Criminals target A-level results day with fake university courses

Security experts have warned that criminals may be looking to target prospective university students with a number of online scams.

With thousands of students receiving their A-level results today, kicking off the university application process, scammers are targeting those going through the clearing system with phishing scams aimed at tricking applicants into clicking on malware-laden links and giving away their personal details.

Security firm Forcepoint has told ITProPortal how criminals are setting up websites that resemble those of legitimate higher-education institutions, only with the inclusion of cut-price courses that cost far less than typical universities would charge.

However, choosing to sign up for these courses, via clicking on an application link, leaves the victim at risk of having the personal details they enter, including any payment information such as credit card numbers, stolen and sold on by the scammers.

Along with UK applicants, foreign students are also being tricked by the scams, as they may not be aware of the wider higher education scene here, or what institutions are legitimate, as the criminals roll out tried-and-tested social engineering tactics to lure in victims.

Many of the fake sites are often just adding "New" to the name of an existing university to try and trick applicants, or use typosquatting tactics that make an email or web domain look legitimate by being nearly accurate to mimic an official email.

"This is not a new threat...but it's just so timely," Carl Leonard, principal security analyst at Forcepoint, told ITProPortal. "The criminals are aware of the behaviour patterns of audience groups at certain times... students are making big life decisions here, often within a short amount of time, they might have had a plan, and then not been able to get into their chosen university, and have to rethink, and perhaps their guard is let down."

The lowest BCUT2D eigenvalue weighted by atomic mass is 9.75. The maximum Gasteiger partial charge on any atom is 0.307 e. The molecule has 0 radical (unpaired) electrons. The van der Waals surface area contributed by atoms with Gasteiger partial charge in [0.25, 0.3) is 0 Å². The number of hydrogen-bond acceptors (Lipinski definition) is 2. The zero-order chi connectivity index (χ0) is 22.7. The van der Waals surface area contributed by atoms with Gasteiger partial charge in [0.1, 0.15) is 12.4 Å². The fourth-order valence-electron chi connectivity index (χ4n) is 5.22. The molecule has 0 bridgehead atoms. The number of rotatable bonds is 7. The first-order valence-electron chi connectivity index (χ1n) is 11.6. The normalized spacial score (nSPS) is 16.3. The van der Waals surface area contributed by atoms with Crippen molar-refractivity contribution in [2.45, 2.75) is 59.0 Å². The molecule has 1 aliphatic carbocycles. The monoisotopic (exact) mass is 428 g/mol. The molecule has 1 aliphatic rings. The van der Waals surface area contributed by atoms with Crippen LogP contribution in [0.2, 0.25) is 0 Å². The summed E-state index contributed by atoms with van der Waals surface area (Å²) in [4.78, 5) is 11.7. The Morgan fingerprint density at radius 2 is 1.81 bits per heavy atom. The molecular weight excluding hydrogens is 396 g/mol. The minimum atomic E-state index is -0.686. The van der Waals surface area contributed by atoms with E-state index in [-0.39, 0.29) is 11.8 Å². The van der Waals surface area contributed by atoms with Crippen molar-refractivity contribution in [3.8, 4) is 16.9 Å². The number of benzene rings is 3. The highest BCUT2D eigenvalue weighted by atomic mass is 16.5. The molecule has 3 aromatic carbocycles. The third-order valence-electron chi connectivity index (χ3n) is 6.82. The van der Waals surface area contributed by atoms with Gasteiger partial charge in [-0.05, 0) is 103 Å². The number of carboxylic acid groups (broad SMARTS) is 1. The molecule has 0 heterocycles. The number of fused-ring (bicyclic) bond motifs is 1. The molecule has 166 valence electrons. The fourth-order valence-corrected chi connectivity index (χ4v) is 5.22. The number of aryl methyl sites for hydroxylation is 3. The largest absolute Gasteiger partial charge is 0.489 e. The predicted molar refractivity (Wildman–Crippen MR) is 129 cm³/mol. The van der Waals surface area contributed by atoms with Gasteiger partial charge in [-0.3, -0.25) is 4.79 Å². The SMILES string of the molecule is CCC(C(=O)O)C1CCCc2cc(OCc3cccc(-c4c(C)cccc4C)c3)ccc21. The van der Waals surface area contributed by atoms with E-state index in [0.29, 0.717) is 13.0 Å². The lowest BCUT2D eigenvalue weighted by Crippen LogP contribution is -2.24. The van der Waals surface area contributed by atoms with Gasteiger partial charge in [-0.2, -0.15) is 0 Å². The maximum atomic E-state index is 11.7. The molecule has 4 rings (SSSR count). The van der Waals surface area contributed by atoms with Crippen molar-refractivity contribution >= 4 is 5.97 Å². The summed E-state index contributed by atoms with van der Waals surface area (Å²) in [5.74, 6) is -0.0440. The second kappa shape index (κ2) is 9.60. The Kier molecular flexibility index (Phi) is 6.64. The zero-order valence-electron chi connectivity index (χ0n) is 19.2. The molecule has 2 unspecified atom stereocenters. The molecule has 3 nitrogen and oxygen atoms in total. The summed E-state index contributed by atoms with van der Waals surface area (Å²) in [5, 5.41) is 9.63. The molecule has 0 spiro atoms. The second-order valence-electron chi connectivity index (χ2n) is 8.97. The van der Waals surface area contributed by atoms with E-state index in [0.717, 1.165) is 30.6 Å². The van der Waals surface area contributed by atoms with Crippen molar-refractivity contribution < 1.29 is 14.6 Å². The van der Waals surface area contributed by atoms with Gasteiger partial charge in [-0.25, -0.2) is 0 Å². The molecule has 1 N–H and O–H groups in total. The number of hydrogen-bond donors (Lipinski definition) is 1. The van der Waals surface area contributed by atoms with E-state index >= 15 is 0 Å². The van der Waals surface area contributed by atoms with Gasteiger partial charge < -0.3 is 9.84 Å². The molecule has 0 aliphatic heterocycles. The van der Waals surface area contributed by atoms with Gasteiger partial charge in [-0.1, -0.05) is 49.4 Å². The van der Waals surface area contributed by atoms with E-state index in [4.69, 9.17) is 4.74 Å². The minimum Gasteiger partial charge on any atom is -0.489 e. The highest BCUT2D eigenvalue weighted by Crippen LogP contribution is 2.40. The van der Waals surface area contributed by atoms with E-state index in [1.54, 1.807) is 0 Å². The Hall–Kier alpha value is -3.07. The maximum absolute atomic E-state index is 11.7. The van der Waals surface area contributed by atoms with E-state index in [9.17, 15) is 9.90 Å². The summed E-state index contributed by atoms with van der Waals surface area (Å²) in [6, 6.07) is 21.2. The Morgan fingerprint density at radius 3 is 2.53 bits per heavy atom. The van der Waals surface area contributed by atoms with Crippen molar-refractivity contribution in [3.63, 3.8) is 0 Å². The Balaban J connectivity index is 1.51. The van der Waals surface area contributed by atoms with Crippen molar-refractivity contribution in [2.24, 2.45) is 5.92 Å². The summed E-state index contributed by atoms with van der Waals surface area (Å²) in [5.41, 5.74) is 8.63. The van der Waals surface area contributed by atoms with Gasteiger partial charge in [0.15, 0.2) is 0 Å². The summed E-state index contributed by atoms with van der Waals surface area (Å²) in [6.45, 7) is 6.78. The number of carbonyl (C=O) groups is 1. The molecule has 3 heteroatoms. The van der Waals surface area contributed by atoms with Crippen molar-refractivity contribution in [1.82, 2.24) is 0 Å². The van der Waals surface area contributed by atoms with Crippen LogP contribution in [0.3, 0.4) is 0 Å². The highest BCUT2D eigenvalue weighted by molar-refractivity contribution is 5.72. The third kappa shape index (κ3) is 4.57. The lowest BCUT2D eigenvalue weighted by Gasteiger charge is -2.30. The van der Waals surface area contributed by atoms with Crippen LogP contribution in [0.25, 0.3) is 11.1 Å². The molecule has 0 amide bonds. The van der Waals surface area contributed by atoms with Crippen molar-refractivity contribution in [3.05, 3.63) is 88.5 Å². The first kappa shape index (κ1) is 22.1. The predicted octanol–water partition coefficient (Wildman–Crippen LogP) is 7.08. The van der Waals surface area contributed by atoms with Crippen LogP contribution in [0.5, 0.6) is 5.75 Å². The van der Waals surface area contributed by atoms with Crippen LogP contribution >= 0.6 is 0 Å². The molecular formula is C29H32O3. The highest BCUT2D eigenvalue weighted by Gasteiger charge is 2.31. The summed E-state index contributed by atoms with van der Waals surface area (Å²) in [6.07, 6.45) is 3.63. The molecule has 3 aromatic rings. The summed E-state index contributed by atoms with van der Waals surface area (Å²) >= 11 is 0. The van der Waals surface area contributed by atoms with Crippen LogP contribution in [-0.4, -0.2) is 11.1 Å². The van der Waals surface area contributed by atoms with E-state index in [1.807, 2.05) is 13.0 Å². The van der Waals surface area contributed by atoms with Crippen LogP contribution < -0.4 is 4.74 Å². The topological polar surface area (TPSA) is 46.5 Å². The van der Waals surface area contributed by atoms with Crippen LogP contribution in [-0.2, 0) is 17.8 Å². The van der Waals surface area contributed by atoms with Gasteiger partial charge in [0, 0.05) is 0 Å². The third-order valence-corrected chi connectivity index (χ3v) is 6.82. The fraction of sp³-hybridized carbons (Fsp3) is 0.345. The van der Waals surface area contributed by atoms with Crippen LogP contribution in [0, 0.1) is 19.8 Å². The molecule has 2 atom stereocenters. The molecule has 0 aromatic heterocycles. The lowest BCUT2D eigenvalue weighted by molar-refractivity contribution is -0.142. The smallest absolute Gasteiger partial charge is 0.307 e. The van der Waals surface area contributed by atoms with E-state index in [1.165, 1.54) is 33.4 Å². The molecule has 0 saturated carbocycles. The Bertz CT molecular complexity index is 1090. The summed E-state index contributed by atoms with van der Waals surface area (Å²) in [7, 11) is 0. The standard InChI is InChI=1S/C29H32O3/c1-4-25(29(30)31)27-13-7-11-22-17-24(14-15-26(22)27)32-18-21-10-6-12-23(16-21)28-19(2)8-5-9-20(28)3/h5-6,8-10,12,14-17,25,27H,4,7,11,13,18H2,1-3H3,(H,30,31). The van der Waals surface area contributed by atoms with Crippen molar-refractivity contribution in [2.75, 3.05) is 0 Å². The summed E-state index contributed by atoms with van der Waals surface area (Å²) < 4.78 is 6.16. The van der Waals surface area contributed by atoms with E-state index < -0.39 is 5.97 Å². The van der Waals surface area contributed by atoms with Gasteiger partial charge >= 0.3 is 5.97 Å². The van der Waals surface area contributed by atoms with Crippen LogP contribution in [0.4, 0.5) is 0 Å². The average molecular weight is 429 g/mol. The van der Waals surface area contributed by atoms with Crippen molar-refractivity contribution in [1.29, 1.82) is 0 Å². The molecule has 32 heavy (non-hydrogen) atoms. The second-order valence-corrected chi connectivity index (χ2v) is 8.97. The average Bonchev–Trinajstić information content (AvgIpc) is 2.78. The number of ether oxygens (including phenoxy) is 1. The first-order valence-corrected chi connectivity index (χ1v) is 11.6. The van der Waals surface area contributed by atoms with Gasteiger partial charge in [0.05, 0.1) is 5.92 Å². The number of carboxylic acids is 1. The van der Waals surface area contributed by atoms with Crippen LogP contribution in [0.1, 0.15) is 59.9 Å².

The scams are similar to the burst of malicious activity that occur every year around the April 1st tax return submission date, and those that appear whenever an election is upcoming, showing that criminals are checking the calendar to identify certain spikes of activity that they can hijack with new scams.

Forcepoint is now working with several universities to promote awareness of the scams ahead of the opening of the clearing process, which can take several weeks.

“Scams of this nature have the potential to trick stressed UK-based students, but could also catch out international students who are seeking courses in the UK," said Frank Jeffs, post-graduate researcher and former head of advertising at Middlesex University.

"In my experience, scammers use well-known university names such as Oxford or Cambridge and create fake institutions which sound very similar. Designed to look realistic and offering qualifications at a low price or attempting to capture personal information, this social engineering trick could easily catch out international students or people who might not have the local knowledge of the official educational establishment names.”

Forcepoint is now urging applicants to access university websites through the official UCAS homepage, rather than clicking on links in emails they receive. Students should also be wary of 'lure lines' such as major fee discounts, or a surfeit of places mysteriously becoming available at prestigious institutions.

Students should also always ensure their internet security provisions are updated and running, and to stay aware of any potential risks. As Leonard notes, "Broadly, if a university or college offer appears too good to be true, it probably is.”